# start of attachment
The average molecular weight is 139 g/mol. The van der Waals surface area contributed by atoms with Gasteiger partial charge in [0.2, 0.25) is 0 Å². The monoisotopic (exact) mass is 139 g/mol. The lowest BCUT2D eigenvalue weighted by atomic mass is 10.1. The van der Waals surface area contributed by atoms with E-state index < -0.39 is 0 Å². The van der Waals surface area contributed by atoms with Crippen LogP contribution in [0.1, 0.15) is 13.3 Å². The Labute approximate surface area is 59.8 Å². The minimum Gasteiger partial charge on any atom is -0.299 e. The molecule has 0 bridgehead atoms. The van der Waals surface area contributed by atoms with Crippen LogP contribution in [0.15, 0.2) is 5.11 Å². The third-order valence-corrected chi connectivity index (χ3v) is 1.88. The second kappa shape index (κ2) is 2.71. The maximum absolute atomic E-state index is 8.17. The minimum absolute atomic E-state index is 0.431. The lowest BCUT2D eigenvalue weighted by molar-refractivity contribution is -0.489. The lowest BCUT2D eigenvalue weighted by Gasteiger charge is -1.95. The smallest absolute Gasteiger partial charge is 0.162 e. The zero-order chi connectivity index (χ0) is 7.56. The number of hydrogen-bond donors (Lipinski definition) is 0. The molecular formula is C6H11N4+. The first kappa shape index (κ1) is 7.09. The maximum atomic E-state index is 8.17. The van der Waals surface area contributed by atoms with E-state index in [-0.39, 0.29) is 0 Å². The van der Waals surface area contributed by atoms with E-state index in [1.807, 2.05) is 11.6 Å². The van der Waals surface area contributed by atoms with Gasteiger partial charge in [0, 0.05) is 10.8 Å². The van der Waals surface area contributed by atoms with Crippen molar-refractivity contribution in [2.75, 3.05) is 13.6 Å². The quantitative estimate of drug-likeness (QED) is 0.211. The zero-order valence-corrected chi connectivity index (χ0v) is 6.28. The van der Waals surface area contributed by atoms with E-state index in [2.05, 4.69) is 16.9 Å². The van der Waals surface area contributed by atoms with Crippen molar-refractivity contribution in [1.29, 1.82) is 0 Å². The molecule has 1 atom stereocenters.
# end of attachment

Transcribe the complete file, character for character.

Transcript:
The average molecular weight is 139 g/mol. The van der Waals surface area contributed by atoms with Gasteiger partial charge in [0.2, 0.25) is 0 Å². The monoisotopic (exact) mass is 139 g/mol. The lowest BCUT2D eigenvalue weighted by atomic mass is 10.1. The van der Waals surface area contributed by atoms with E-state index < -0.39 is 0 Å². The van der Waals surface area contributed by atoms with Crippen LogP contribution in [0.1, 0.15) is 13.3 Å². The Labute approximate surface area is 59.8 Å². The minimum Gasteiger partial charge on any atom is -0.299 e. The molecule has 0 bridgehead atoms. The van der Waals surface area contributed by atoms with Crippen LogP contribution in [0.15, 0.2) is 5.11 Å². The third-order valence-corrected chi connectivity index (χ3v) is 1.88. The second kappa shape index (κ2) is 2.71. The maximum absolute atomic E-state index is 8.17. The minimum absolute atomic E-state index is 0.431. The lowest BCUT2D eigenvalue weighted by molar-refractivity contribution is -0.489. The lowest BCUT2D eigenvalue weighted by Gasteiger charge is -1.95. The smallest absolute Gasteiger partial charge is 0.162 e. The zero-order chi connectivity index (χ0) is 7.56. The number of hydrogen-bond donors (Lipinski definition) is 0. The molecular formula is C6H11N4+. The first kappa shape index (κ1) is 7.09. The maximum atomic E-state index is 8.17. The van der Waals surface area contributed by atoms with E-state index in [-0.39, 0.29) is 0 Å². The van der Waals surface area contributed by atoms with E-state index in [1.807, 2.05) is 11.6 Å². The van der Waals surface area contributed by atoms with Gasteiger partial charge in [0, 0.05) is 10.8 Å². The van der Waals surface area contributed by atoms with Crippen molar-refractivity contribution in [2.75, 3.05) is 13.6 Å². The quantitative estimate of drug-likeness (QED) is 0.211. The zero-order valence-corrected chi connectivity index (χ0v) is 6.28. The van der Waals surface area contributed by atoms with E-state index in [2.05, 4.69) is 16.9 Å². The van der Waals surface area contributed by atoms with Crippen molar-refractivity contribution in [1.29, 1.82) is 0 Å². The molecule has 1 atom stereocenters.